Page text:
Monday, November 5, 2007

Halloween Night

So this kid, mine, whatever, he's sitting on the loveseat like an ugly girl waiting to be picked up for a date. Says he's going trick or treating, only he doesn't have a bag and as the silver pick up truck pulls up on the side street-- it never comes in the driveway-- he tells me it doesn't matter as he dashes out the door. Part of me supposes he's going to get a bag somewhere else, but given that he doesn't have a costume, the bigger part of me knows it's bullshit. That he's not going trick or treating at all. He's going somewhere with the guys in the silver pickup truck. The brand new one. The driver's parents bought it for his 16th birthday, on account of being blind, deaf, and dumb, to who their own kid actually is.

Which is the neighborhood dope dealer. I've been soft peddling it in my head, but there it is. This little wanker, he avoids my eyes when I look at him. This kid, mine, whatever, he sidled up to the passenger window of this truck yesterday, maybe the day before as well, like a snake crawling up the backyard wall. If I'm cool and flat enough, the wanker, the one with the silver pickup truck, will like me, thinks this kid. And that's all he really wants of course. Same thing every teenage kid wants, to be liked. To fly under the radar 24 7 and still be noticed for something ineffable yet at the same time solid.

This, of course, is impossible. But this kid, mine, whatever, he doesn't know that yet. And this night, Halloween, he gets into the truck with no hesitation. No sidling required at all.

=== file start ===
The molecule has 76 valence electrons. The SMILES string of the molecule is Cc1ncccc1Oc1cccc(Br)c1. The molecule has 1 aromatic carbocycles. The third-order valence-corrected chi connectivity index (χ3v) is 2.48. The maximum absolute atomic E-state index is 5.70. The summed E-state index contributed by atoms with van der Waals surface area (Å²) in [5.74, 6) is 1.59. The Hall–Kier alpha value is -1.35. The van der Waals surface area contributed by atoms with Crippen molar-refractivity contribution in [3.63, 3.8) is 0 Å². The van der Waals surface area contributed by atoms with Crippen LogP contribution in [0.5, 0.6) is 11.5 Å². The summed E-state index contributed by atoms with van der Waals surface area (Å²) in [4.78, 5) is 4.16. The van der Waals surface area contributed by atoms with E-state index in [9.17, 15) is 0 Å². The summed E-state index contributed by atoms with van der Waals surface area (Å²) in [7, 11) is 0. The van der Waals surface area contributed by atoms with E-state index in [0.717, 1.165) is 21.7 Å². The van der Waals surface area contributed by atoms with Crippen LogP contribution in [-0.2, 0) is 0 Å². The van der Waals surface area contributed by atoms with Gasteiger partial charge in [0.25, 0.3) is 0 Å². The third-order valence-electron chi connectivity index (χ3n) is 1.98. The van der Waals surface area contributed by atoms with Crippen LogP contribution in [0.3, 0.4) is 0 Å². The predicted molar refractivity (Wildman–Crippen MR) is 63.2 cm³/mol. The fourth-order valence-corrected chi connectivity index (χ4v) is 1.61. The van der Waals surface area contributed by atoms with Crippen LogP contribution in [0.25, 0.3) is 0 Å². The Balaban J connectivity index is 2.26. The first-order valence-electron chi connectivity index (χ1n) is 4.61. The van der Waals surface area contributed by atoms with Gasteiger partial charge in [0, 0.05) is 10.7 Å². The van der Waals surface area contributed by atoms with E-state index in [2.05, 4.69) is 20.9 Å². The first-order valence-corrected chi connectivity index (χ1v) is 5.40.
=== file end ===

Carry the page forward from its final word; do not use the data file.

Seven, 8, 9. Late by my estimation on a school night, but what do I know? Ten, 11, long past the time the sweet goblins and ghosts have been tucked into their beds. But this kid, mine, whatever, is nowhere to be seen. At least not if "nowhere" means our house. He's definately not to be seen anywhere around this particular nowhere. I ring the cellphone and after 4 or 5 rings, no one picks up. The next time I call it goes straight through to voice mail. Same the next time, and the next time. I leave a text message. Says, "Call me." Nothing. This kid, mine, whatever, he has checked out.

I worry. The last time this happened, he got his father evicted from his apartment. Long story, but believe me when I tell you, it has something to do with the wanker in the silver pickup truck. I don't know if he had the silver pickup truck back then. Probaby, his parents bought it for him as a reward for getting my husband thrown out of his apartment. "Aren't you clever, little no-eye-contact-wanker." "Here, have a pickup truck and while we're at it, let us light that bongload for you. The fact that you exist, sure enough, is proof positive of our parenting skills."

"Here, maybe you can run yourself over with this shiny new pickup truck. And while you're at it, go ahead and run over this kid, her's, whatever. The one that sidles up the side by the passenger window like a cobra stoned on Mexican dirtweed from Guadalajara."

Parenting has very low standards these days.